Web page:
Unfortunately, there is no provision in SQL syntax to say "all columns except this one column". You can achieve your goal by spelling out the remaining list of columns in a row-type expression:
SELECT a.id, a.name
, json_agg((b.col1, b.col2, b.col3)) AS item
JOIN b ON b.item_id = a.id
GROUP BY a.id, a.name;
That's short for the more ...
Let's pretend you've got the white pages of the phone book - remember, that thing Grandpa kept by the fridge so he could call his friends from the war. It's organized by last name, first name.
If I asked you to get that phone book and read out the names:
SELECT FirstName, LastName FROM dbo.PhoneBook
You would usually read them out to me in last name order....
GROUP BY A.* is not allowed in SQL.
You can bypass this by using a subquery where you group by, and then join:
SELECT A.*, COALESCE(B.cnt, 0) AS Count_B_Foo
FROM TABLE1 AS A
( SELECT FKey, COUNT(foo) AS cnt
GROUP BY FKey
) AS B
ON A.PKey = B.FKey ;
There is a feature in SQL-2003 standard to allow ...
This is actually a really bad thing to do IMHO, and it's not supported in most other database platforms.
The reasons people do it:
they're lazy - I don't know why people think their productivity is improved by writing terse code rather than typing for an extra 40 milliseconds to get much more literal code.
The reasons it's bad:
it's not self-documenting -...
Main problem is the missing index. But there is more.
SELECT user_id, count(*) AS ct
WHERE project_id = 1
GROUP BY user_id;
You have many bigint columns. Probably overkill. Typically, integer is more than enough for columns like project_id and user_id. This would also help the next item.
While optimizing the table definition, consider ...
In addition to @ypercube's workaround, "typing" is never an excuse for using SELECT *. I've written about this here, and even with the workaround I think your SELECT list should still include the column names - even if there are a massive number like 40.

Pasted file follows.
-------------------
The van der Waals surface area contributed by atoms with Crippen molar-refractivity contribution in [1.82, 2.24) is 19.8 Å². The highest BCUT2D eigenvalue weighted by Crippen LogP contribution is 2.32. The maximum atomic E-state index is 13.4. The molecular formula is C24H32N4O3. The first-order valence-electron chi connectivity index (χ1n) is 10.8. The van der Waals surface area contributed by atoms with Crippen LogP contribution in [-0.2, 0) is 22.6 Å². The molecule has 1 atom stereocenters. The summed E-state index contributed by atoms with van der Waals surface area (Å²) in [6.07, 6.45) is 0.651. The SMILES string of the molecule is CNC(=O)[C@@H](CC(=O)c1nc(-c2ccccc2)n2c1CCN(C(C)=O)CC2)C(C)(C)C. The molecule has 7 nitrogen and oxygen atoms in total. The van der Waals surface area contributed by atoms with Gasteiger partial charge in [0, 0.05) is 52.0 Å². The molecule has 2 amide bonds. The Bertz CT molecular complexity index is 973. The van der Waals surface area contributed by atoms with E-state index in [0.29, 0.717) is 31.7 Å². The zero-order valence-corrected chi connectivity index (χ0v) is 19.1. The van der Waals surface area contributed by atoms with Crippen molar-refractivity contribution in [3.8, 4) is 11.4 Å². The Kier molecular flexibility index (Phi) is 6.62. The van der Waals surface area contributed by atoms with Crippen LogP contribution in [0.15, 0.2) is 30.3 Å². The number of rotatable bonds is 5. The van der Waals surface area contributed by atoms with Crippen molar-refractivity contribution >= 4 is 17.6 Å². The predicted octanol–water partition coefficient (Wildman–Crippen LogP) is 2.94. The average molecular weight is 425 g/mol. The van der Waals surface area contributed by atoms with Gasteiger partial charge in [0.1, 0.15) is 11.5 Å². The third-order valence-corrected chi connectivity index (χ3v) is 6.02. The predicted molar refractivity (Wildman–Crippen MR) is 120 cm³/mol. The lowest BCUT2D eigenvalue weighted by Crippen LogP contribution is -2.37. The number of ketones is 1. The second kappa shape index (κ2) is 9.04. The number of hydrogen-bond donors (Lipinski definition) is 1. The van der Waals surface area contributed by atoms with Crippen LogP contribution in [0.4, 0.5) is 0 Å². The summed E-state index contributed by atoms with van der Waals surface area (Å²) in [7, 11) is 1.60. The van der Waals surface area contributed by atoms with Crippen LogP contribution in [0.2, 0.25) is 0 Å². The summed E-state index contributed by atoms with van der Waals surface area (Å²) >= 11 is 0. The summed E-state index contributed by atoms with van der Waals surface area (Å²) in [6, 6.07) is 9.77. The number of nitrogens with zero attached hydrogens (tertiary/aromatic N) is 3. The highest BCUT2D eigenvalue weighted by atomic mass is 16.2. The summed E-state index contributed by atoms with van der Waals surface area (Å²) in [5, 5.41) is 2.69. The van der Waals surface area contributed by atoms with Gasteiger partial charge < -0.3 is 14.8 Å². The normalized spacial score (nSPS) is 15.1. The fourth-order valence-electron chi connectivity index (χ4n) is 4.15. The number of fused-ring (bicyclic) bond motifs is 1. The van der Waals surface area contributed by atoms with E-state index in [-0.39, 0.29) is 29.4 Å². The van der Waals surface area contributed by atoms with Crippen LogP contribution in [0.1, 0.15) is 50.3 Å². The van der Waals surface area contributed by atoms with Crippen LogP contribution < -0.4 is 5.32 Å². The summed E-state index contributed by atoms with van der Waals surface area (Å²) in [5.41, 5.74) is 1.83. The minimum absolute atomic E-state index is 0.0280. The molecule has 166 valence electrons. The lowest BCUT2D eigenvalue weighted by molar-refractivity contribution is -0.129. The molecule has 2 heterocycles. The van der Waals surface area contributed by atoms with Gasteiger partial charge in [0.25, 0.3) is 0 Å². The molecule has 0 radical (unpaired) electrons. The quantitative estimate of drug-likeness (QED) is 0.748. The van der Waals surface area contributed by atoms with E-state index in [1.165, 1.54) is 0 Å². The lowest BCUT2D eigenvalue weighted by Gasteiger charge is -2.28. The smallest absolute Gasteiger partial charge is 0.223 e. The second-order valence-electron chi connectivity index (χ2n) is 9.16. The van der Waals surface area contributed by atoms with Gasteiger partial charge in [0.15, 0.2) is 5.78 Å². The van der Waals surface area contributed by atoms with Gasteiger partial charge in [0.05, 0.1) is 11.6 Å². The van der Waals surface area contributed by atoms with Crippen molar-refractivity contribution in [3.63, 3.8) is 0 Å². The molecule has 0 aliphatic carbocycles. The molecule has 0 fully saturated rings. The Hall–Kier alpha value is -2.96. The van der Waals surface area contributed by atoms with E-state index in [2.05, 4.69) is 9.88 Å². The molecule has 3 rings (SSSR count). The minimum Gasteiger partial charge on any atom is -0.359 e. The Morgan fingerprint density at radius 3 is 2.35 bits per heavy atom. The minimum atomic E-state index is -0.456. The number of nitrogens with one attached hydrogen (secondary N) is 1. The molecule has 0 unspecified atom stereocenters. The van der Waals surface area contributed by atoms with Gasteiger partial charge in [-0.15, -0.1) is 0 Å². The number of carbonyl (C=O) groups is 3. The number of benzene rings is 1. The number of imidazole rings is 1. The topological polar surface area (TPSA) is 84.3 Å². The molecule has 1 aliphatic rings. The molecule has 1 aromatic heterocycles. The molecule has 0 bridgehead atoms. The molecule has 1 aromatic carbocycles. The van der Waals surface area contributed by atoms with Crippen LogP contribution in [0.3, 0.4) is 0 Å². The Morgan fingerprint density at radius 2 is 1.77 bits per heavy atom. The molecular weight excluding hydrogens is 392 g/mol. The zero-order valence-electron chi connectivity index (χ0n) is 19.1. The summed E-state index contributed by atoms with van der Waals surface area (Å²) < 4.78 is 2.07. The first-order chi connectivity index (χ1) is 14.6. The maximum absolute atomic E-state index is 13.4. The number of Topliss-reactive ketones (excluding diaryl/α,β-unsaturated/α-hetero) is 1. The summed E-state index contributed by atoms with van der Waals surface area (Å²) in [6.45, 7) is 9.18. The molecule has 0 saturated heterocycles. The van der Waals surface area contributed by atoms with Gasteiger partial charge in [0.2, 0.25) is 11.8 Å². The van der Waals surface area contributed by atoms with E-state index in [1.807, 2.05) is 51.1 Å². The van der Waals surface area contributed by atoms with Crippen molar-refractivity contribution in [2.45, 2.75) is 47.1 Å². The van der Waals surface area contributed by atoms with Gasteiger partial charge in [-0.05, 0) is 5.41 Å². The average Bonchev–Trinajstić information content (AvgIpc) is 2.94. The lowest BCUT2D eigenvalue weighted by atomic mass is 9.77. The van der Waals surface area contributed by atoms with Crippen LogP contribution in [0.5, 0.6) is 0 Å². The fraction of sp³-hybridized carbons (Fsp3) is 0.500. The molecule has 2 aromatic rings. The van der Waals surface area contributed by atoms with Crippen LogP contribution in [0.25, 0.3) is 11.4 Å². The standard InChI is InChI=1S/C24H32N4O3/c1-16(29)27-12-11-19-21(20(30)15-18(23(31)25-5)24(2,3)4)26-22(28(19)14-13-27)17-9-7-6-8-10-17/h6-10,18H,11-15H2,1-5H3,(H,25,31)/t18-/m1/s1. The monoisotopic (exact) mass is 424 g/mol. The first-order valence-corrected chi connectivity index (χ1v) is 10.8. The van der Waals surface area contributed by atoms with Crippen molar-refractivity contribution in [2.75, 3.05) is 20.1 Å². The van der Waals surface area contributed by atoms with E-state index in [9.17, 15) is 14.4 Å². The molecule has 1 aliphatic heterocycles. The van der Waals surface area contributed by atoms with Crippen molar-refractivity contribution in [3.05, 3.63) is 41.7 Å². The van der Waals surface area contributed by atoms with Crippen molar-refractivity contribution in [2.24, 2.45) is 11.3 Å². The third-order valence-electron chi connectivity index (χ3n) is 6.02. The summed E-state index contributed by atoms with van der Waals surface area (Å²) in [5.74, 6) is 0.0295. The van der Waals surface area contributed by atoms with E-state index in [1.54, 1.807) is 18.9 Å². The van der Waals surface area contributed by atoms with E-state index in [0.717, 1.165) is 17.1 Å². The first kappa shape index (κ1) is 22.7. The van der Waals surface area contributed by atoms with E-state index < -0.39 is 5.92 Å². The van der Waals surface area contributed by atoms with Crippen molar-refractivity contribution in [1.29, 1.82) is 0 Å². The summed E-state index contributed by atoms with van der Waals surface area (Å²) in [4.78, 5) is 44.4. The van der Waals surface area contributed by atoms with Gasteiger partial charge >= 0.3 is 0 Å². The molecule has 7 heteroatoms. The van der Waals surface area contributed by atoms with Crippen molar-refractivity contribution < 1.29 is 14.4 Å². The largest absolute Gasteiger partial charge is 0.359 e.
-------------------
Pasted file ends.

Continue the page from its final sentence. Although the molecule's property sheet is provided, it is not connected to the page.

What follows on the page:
Long story short, you can avoid typing these big lists by clicking and dragging the Columns node for the ...
The feature of Postgres to be able to use the primary key of a table with GROUP BY and not need to add the other columns of that table in the GROUP BY clause is relatively new and works only for base tables. The optimizer is not (yet?) clever enough to identify primary keys for views, ctes or derived tables (as in your case).
You can add the columns you ...
Starting with 9.6 you can simply use - to remove a key from a JSONB:
SELECT a.id, a.name, jsonb_agg(to_jsonb(b) - 'item_id') as "item"
JOIN b ON b.item_id = a.id
GROUP BY a.id, a.name;
to_jsonb(b) will convert the whole row and - 'item_id' will then remove the key with the name item_id the result of that is then aggregated.
In SQL Server you can only select columns that are part of the GROUP BY clause, or aggregate functions on any of the other columns. I've blogged about this in detail here. So you have two options:
Add the additional columns to the GROUP BY clause:
GROUP BY Rls.RoleName, Pro.[FirstName], Pro.[LastName]
Add some aggregate function on the relevant columns:
The LEFT JOIN in @dezso's answer should be good. An index, however, will hardly be useful (per se), because the query has to read the whole table anyway - the exception being index-only scans in Postgres 9.2+ and favorable conditions, see below.
SELECT m.hash, m.string, count(m.method) AS method_ct
FROM methods m
LEFT JOIN nostring n USING (hash)
The reason your query did not work as intended:
Inner join gives you the intersection of 2 tables. In your case, there was no entry for 5th street in your users table and that is why join did not produce any entry for that.
Outer join (right or left) will give the result of inner join and in addition all non-qualifying records from the left or right table ...
This is a gaps-and-islands problem. Assuming there are no gaps or duplicates in the same id_set set:
WITH partitioned AS (
number - ROW_NUMBER() OVER (PARTITION BY id_set) AS grp
WHERE status = 'FREE'
counted AS (
COUNT(*) OVER (PARTITION BY id_set, grp) AS cnt
GROUP BY cannot be used alone because it only returns 1 row per group (category).
You can use a sub query with flag = 1 and INNER JOIN:
SELECT d1.ID, d1.category, d1.flag
FROM data d1
INNER JOIN (
SELECT DISTINCT category FROM data WHERE flag = 1
ON d2.category = d1.category ;
You can use the EXISTS clause:
SELECT d.ID, d.category, d.flag
1. Window functions plus subqueries
Count the steps to form groups, similar to Evan's idea, with modifications and fixes: